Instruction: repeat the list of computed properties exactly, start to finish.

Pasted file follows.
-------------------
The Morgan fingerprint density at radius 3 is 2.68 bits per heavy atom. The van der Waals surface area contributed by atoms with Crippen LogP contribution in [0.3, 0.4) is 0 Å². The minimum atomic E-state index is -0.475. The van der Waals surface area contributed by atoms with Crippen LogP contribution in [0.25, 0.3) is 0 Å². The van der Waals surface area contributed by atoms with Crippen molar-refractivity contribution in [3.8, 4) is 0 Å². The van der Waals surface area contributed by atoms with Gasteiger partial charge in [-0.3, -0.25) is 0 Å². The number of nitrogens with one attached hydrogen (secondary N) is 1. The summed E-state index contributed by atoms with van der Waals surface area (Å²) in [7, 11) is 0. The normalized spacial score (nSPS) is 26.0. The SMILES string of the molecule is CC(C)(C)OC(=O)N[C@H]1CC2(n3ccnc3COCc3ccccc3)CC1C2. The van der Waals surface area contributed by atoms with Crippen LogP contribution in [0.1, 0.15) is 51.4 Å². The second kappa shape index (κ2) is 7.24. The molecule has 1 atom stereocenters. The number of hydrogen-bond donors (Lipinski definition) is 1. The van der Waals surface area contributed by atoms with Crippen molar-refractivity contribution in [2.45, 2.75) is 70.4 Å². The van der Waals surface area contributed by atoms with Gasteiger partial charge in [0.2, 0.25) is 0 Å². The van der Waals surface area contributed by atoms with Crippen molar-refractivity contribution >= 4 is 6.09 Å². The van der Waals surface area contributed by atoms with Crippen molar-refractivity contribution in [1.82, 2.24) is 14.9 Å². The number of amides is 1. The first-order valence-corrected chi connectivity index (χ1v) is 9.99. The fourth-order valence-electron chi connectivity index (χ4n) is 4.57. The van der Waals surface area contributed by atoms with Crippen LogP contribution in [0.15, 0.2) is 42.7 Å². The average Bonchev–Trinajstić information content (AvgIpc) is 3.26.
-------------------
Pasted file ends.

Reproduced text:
The Morgan fingerprint density at radius 3 is 2.68 bits per heavy atom. The van der Waals surface area contributed by atoms with Crippen LogP contribution in [0.3, 0.4) is 0 Å². The minimum atomic E-state index is -0.475. The van der Waals surface area contributed by atoms with Crippen LogP contribution in [0.25, 0.3) is 0 Å². The van der Waals surface area contributed by atoms with Crippen molar-refractivity contribution in [3.8, 4) is 0 Å². The van der Waals surface area contributed by atoms with Gasteiger partial charge in [-0.3, -0.25) is 0 Å². The number of nitrogens with one attached hydrogen (secondary N) is 1. The summed E-state index contributed by atoms with van der Waals surface area (Å²) in [7, 11) is 0. The normalized spacial score (nSPS) is 26.0. The SMILES string of the molecule is CC(C)(C)OC(=O)N[C@H]1CC2(n3ccnc3COCc3ccccc3)CC1C2. The van der Waals surface area contributed by atoms with Crippen LogP contribution in [0.1, 0.15) is 51.4 Å². The second kappa shape index (κ2) is 7.24. The molecule has 1 atom stereocenters. The number of hydrogen-bond donors (Lipinski definition) is 1. The van der Waals surface area contributed by atoms with Crippen molar-refractivity contribution in [2.45, 2.75) is 70.4 Å². The van der Waals surface area contributed by atoms with Gasteiger partial charge in [0.2, 0.25) is 0 Å². The van der Waals surface area contributed by atoms with Crippen molar-refractivity contribution >= 4 is 6.09 Å². The van der Waals surface area contributed by atoms with Crippen molar-refractivity contribution in [1.82, 2.24) is 14.9 Å². The number of amides is 1. The first-order valence-corrected chi connectivity index (χ1v) is 9.99. The fourth-order valence-electron chi connectivity index (χ4n) is 4.57. The van der Waals surface area contributed by atoms with Crippen LogP contribution in [0.15, 0.2) is 42.7 Å². The average Bonchev–Trinajstić information content (AvgIpc) is 3.26.